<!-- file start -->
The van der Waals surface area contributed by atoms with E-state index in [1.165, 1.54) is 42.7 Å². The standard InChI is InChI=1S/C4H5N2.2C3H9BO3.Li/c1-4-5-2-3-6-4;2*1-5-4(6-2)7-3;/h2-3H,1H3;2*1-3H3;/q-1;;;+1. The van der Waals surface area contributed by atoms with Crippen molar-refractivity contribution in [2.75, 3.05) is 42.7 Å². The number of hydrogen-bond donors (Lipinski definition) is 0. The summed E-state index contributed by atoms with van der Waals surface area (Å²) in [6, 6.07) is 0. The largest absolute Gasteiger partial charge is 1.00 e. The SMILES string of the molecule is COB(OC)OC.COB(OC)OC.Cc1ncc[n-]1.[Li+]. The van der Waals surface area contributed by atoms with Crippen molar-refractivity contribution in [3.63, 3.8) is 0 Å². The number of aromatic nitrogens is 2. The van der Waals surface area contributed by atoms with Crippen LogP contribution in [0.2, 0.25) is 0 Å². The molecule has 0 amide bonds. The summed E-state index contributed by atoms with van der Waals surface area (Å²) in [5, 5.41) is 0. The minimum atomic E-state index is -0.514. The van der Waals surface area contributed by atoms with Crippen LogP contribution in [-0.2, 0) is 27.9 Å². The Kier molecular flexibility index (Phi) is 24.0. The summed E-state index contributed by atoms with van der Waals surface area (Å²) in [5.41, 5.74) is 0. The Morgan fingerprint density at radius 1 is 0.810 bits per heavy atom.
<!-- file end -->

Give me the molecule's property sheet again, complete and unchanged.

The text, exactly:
The van der Waals surface area contributed by atoms with E-state index in [1.165, 1.54) is 42.7 Å². The standard InChI is InChI=1S/C4H5N2.2C3H9BO3.Li/c1-4-5-2-3-6-4;2*1-5-4(6-2)7-3;/h2-3H,1H3;2*1-3H3;/q-1;;;+1. The van der Waals surface area contributed by atoms with Crippen molar-refractivity contribution in [2.75, 3.05) is 42.7 Å². The number of hydrogen-bond donors (Lipinski definition) is 0. The summed E-state index contributed by atoms with van der Waals surface area (Å²) in [6, 6.07) is 0. The largest absolute Gasteiger partial charge is 1.00 e. The SMILES string of the molecule is COB(OC)OC.COB(OC)OC.Cc1ncc[n-]1.[Li+]. The van der Waals surface area contributed by atoms with Crippen molar-refractivity contribution in [3.63, 3.8) is 0 Å². The number of aromatic nitrogens is 2. The van der Waals surface area contributed by atoms with Crippen LogP contribution in [0.2, 0.25) is 0 Å². The molecule has 0 amide bonds. The summed E-state index contributed by atoms with van der Waals surface area (Å²) in [5, 5.41) is 0. The minimum atomic E-state index is -0.514. The van der Waals surface area contributed by atoms with Crippen LogP contribution in [-0.2, 0) is 27.9 Å². The Kier molecular flexibility index (Phi) is 24.0. The summed E-state index contributed by atoms with van der Waals surface area (Å²) in [5.41, 5.74) is 0. The Morgan fingerprint density at radius 1 is 0.810 bits per heavy atom.